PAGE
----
Jurassic World Evolution – Problems in Prehistoric Park
Have you ever sat back while watching a Jurassic Park film and thought to yourself “These people are idiots! I could totally make a better/safer/more profitable Dinosaur Park than this!”. Well, good news because Jurassic World Evolution gives you the chance to almost certainly prove yourself right.
This park management simulator game starts out slow and easy to help you get your head around things but it also seems to stay that way for far too long. You’ll have a limited pool of Dinosaurs to choose from and they’ll all be harmless little herbivores until you’ve earned the right to house some of the biggest bads. On top of this, you’ll need to keep guests safe and entertained with food, shopping, and opportunities to see your dinos and the micromanagement behind some of these aspects is deeper than you’d expect.
See there’s a lot Jurassic World Evolution doesn’t tell you, like that you can choose how much to sell a dinosaur sticker for and how many staff you want doing it. It’s a level of depth that you can go into if you’re interested but ultimately seems unnecessary when you can fairly easily rake in millions without too much effort.
There are small obscurities as well. A building won’t function without power – that’s fair, it makes sense. A building also can’t function without a footpath. For some reason it is impossible to send a research team out as humans haven’t evolved to the point where we can walk on the grass. Terrain seems to arbitrarily not like being built on regardless of how I try to reform it and patrons will often seem to just ignore shops or restaurants for no understandable reason.
I played through and unlocked almost all of the Islands before I realised I was being locked out of finding more fossils due to turning off two of my seemingly unused buildings. I had optimised the system to be able to earn a hefty star rating without needing to deal with the challenge of more difficult dinosaurs and it left me wondering what the point in trying to do this would be.
It’s a systems upon systems game. You dig to find fossils, you use the fossils to extract DNA, the DNA is compiled to eventually create dinosaurs and each of these actions requires its own building, financing, power, and timer cooldown. Once you get your head around everything it all works fairly well, you can queue up actions and have an assembly line of tasks but in the early stages, this is a slow and arduous process. Often there’s nothing you can do until you wait out your financials and it sometimes felt like playing a mobile game but thankfully without microtransactions.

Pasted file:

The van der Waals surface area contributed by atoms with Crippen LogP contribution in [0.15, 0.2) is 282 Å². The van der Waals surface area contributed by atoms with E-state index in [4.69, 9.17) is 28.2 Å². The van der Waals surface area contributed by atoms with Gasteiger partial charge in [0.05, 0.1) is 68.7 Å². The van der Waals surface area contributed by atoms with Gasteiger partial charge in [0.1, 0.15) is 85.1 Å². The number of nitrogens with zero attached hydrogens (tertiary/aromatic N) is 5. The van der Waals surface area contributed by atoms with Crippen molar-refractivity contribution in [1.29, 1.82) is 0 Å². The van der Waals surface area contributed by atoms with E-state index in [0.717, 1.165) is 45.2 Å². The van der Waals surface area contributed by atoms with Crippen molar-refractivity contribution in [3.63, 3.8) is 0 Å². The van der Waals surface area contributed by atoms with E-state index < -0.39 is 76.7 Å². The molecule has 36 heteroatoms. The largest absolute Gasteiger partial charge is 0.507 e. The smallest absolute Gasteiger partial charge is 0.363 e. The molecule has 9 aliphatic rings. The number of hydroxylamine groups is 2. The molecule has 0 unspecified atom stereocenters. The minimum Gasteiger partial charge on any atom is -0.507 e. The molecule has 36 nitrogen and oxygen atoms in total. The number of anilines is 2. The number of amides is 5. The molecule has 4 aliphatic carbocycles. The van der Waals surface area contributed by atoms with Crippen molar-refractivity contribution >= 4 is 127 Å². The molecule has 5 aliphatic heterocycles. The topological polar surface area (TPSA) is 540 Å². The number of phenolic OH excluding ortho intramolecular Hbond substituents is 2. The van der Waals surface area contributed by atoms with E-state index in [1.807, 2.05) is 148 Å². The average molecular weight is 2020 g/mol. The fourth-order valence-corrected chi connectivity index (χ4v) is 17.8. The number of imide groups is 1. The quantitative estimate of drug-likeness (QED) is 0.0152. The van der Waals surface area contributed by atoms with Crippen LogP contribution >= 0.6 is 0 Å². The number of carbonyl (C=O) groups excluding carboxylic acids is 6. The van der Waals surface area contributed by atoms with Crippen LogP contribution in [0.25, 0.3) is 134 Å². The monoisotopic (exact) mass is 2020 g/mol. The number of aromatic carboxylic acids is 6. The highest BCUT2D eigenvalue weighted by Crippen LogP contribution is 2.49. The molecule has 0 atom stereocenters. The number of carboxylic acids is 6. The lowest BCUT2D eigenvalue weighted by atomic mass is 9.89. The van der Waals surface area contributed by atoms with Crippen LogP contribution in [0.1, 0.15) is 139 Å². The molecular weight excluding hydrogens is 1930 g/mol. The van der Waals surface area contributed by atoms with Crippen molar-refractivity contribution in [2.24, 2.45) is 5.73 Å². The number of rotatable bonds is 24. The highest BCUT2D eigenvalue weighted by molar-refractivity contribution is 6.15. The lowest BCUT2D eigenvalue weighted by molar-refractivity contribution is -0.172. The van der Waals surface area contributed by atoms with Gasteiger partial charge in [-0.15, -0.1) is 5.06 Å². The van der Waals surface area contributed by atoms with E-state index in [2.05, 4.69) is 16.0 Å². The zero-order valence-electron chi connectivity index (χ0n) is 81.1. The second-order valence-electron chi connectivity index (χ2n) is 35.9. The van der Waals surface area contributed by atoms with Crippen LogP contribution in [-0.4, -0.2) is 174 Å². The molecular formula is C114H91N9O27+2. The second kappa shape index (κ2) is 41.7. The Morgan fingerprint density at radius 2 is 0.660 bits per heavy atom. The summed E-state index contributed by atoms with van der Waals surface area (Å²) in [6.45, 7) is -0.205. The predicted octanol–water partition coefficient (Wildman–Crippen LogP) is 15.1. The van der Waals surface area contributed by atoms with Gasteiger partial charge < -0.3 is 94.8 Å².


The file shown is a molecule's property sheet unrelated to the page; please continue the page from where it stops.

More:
Contracts are another element of progression and you’ll complete them for the different factions of Science, Entertainment, and Security. During the tutorial mode security will have you unleash a dinosaur to the public just so you know how to control it. I understand this is a lesson in a video game but it definitely made me trust their decision making less.
Alongside the small contracts, there are main missions which have a bit more depth and will allow you to receive unlocks. Some will give you challenges and the opportunity to get dinosaurs you haven’t researched for and they usually require putting your park at risk.
You’ll need to appease each faction by doing small contracts to unlock these opportunities to sabotage your park but they’re such cookie cutter missions that are often unnecessary to improving anything that they quickly become dull.
There’s a lot of interesting ideas in Jurassic World Evolution and overall it has a good addictive management loop. I also like that I can jump in a vehicle and go take photos of my dinos or manually tranquilise them instead of assigning it to an AI task. I also enjoyed playing with genomes to get little differences in appearance and strength but the variation wasn’t as much as I would have liked.
Doing this, I soon discovered what I’ve dubbed Dinosaur Fight Club which means introducing two incompatible creatures into an enclosure to do battle. I learned that the public doesn’t think this is particularly good of me for the welfare of these animals but also loves a champion. I began raising my star rating on the prowess of my prized fighters and this is where I really started having fun and then everything went to hell.
I played Jurassic Park Evolution on standard Xbox One console and there’s a fair amount of detail in the game. Frame rate was always a little clunky but it turns out that once you get a park to about 3 stars it just can’t hack it. I’ve had complete crashes multiple times and have moved on from islands because the framerate drops pretty much render the game unplayable. I haven’t managed a five-star rating on any island and that’s less to do with my management skills than it is to do with not being able to move across the map.
I can’t recommend a game that plays like this despite enjoying it for the most part – when it actually works. I also can’t speak to the experiences of other people or if it plays better on other consoles or PC. I can tell you that I was already getting a little bored with most of the systems in Jurassic World Evolution before this point but it does scratch a nice theme park simulator itch and you can make some cool looking dinosaurs, which is always a plus.
A repressed gamer in her youth, Hope has taken to charging her adulthood with making up for lost time by playing and talking about video games as much as possible. While still a little salty no one gave her a Pokedex when she turned ten, you can find her on twitter @hope_corrigan probably talking about how Jet Set Radio Future is still the best video game ever made.